Patients Help Us Get to the Heart of Cardiovascular Disease
Pioneering medical educator William Osler said, “The good physician treats the disease; the great physician treats the patient who has the disease.” More than a century after his groundbreaking career, the American Heart Association and PCORI are taking Osler’s observation to heart.
As American Heart Month comes to a close, it is a fitting time to highlight how our organizations are working together to discover and guide cardiovascular disease treatment that’s more personalized for patients. Patients are at the epicenter of this research and we recently launched a project that explores new ways of listening to them.
Cardiovascular diseases affect more than one in every three adults. Heart disease and stroke cost the nation an estimated $316 billion in healthcare costs and lost productivity, according to the AHA.
The good news is that our organizations play a critical role in research that’s improving treatment for heart disease and stroke. The AHA supports more cardiovascular research than any organization outside the federal government, and PCORI funds projects that compare the effectiveness of treatments and preventive measures. Yet the complexities that characterize heart disease still leave patients without answers to many of their questions—questions that the AHA and PCORI want to answer.
The Power of Teamwork
In one PCORI-supported study, a research team from Vanderbilt University aims to improve outcomes for ER patients with acute heart failure.
“Get With The Guidelines-Heart Failure” is an AHA quality improvement program that’s typically used in inpatient settings. But this study compares “Get With The Guidelines” in an emergency department versus standard discharge in reducing hospital readmissions and cardiovascular deaths among people with low incomes and in racial and ethnic minorities.
In another example, PCORI last year awarded $18.6 million for a three-year pragmatic clinical trial to determine the best aspirin dose to protect patients with heart disease. This first study using PCORnet, the National Patient-Centered Clinical Research Network, is comparing two aspirin doses commonly prescribed to people with heart disease to prevent heart attack and stroke. Called ADAPTABLE, the study will enroll up to 20,000 patients identified through several of PCORnet’s participating networks, including the Health eHeart Alliance, a patient-powered research network that’s supported by both PCORI and the AHA.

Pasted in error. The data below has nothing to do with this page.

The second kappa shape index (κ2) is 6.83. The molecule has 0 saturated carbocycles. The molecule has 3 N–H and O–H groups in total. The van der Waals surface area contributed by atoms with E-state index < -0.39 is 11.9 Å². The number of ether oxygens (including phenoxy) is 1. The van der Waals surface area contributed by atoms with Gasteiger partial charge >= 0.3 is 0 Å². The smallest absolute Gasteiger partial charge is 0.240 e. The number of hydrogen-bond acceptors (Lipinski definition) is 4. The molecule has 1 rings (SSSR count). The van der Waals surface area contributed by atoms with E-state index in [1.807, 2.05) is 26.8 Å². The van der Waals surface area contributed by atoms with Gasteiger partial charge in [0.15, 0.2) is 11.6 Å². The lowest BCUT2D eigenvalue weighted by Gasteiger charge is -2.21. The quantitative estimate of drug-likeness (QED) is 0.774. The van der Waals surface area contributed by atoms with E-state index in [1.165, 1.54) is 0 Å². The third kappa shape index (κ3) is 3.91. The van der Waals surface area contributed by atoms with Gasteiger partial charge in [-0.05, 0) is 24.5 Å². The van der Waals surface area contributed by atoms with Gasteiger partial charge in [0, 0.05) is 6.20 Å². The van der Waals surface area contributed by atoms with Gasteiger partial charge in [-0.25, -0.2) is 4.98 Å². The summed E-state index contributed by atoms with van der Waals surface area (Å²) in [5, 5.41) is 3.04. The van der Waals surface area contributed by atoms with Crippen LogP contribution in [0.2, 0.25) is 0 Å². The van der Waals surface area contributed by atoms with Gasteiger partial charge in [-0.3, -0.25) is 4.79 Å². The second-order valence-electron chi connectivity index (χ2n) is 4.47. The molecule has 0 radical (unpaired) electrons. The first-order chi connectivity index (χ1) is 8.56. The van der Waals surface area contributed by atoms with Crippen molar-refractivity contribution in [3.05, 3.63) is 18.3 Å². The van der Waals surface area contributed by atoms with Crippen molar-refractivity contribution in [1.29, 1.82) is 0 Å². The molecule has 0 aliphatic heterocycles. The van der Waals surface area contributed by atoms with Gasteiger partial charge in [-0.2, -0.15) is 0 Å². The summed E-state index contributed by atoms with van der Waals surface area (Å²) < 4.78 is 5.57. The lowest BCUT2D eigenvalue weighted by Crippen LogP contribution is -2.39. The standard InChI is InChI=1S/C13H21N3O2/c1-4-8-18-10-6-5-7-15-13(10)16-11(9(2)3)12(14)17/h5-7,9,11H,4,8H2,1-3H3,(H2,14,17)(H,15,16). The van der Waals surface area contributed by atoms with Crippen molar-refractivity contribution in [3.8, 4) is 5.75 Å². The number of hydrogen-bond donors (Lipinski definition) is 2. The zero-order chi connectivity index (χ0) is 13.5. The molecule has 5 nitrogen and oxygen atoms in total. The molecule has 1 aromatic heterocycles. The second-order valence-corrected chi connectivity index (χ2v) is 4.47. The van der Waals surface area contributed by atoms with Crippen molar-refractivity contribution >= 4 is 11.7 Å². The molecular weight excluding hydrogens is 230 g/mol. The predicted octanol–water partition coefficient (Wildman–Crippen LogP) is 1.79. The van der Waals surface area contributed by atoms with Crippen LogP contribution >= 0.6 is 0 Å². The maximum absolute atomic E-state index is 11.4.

Working together, our two organizations are examining how we can ensure that research answers the questions that matter most to patients, while leading to more precise cardiovascular treatments and prevention strategies. Ironically, to figure that out, we need to ask even more questions.
A PCORI-AHA joint initiative will do just that, inviting a cast of thousands to help us of find the most important questions. We’ll combine the power of crowdsourcing with the lure of prizes. Our goal is to pinpoint critical gaps in evidence about how to prevent, diagnose and treat cardiovascular disease for specific patients based on their needs and circumstances.
Using input from patients, clinicians, family caregivers, and researchers, we’ll generate a prioritized list of critical research questions. Topics might range from high blood pressure to quality of life to women’s heart health to health disparities. We’ll select the most innovative, scientifically sound, and patient-centered research ideas to fund.
Our goal is not only to home in on the greatest needs in improving cardiovascular health, but to learn how we can best apply this crowdsourcing model to a range of other conditions.
We look forward to working with communities across the country that want to help us change the heart health landscape. We’re moving fast, and we hope you’ll join us. The challenge will be posted this spring. Stay tuned for more information.